I recommend this engaging read to anyone who likes fantasy and action! Great characters and wondrous world building. I loved it!

What good books have you read lately?

Worldly Wednesday: No Electricity

The distribution of production is not uniform – Benin and Togo only produce 10 and 11 kilowatt hours per person per year, respectively. Norway and Iceland produce almost 3000 times more per person per year. –

1.6 billion people live without electricity.

Let me repeat that.

1.6 BILLION people live without electricity. That’s a quarter of humanity. (according to these poverty stats)

Although I know that there are some unhealthy and unhappy side effects to not having electricity, I’m not just going to say, “Oh poor souls, no electrical outlets,” and be done with it. No, sirs and ma’ams, think of all the good things that could happen if you didn’t have electricity.

There’s Nothing On TV

Instead of looking at your spouse, complain that there’s nothing on TV, then keep on flipping through the channels for another three hours, you would actually do something else because there’s literally nothing on TV. No electricity means you must make your own entertainment.

Like make jewelry:

Or hunt vampires:

Or build a bridge:

Or learn to play the recorder:

Or meditate:

Or learn to speak parrot:

Or write. Or read. Then read another book. Then read two books at the same time:

Photograph: Collection of Robert and Gayle Greenhill

Another awesome thing about no electricity:


No more frozen dinners. No more soggy microwave dishes. It’s grilling time, baby!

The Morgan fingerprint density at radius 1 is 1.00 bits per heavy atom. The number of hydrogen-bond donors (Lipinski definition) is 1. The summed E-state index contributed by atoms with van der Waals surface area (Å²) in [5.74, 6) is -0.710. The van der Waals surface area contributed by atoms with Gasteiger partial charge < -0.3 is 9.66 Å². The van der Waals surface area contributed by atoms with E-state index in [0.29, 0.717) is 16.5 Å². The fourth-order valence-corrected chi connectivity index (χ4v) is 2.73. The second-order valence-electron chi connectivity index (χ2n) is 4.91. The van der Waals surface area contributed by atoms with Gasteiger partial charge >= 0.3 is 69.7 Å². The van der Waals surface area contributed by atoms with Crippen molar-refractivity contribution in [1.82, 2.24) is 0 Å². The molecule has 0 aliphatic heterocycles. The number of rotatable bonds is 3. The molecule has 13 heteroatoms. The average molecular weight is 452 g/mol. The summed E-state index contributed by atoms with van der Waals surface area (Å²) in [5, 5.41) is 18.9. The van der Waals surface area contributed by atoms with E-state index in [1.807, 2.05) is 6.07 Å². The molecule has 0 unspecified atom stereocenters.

Grilled steak. Grilled ribs. Grilled corn on the cob. Grilled jalapenos. Grilled mangos. Grilled duck. Grilled pineapple. *is your mouth watering yet?* Grilled onions/garlic/zuchini/marinated lamb on a kabob!! Everything cooked over an open fire! Yummers!

You know how you never liked hot dogs until that one day you went camping and roasted one yourself over the open flame? Yeah, without electricity you’d get to eat like that every day.

Without the aid of a stove/oven/microwave, you’d cook everything over the flames of an open fire or wood burning stove. And in my humble opinion, that’s good eatin’.

No Alarm Clocks

Your body would learn to listen to the rhythms of the earth, you’d learn to sing with all the voices of the mountains, and paint with all the colors of the wiiiiiind!

Oh, or … maybe I’m getting away from myself.

There’d be no staying up late tweeting or Facebooking or playing video games or watching re-runs of MASH.  When you felt tired, you’d go to bed. Or more accurately, whenever it got dark and you ran out of candles you’d go to bed. There’s something I find very refreshing about listening to your body in that way. And candles are kind of romantic. Which leads me to my next reason:

There’d Be More Babies

No explanation necessary

Those are some of the reasons I think having no electricity isn’t something we should pity.

Now sirs and ma’ams, I invite you to mosey on over to Jason C McIntyre’s blog The Furthest Reaches for he has an interview with me! He’s the excellent author of Thalo Blue and On The Gathering Storm and he’s an all-around super great guy! It was so nice of him to invite me to his blog to hang out. Well, invite might be stretching the word a bit, I only had to beg him for the past 60 days for this interview, promise to bake him a cherry pie, and pay him $500, but I feel like it was worth it. So … go check out the interview with yours truly (that’s me).

What would you do without any electricity?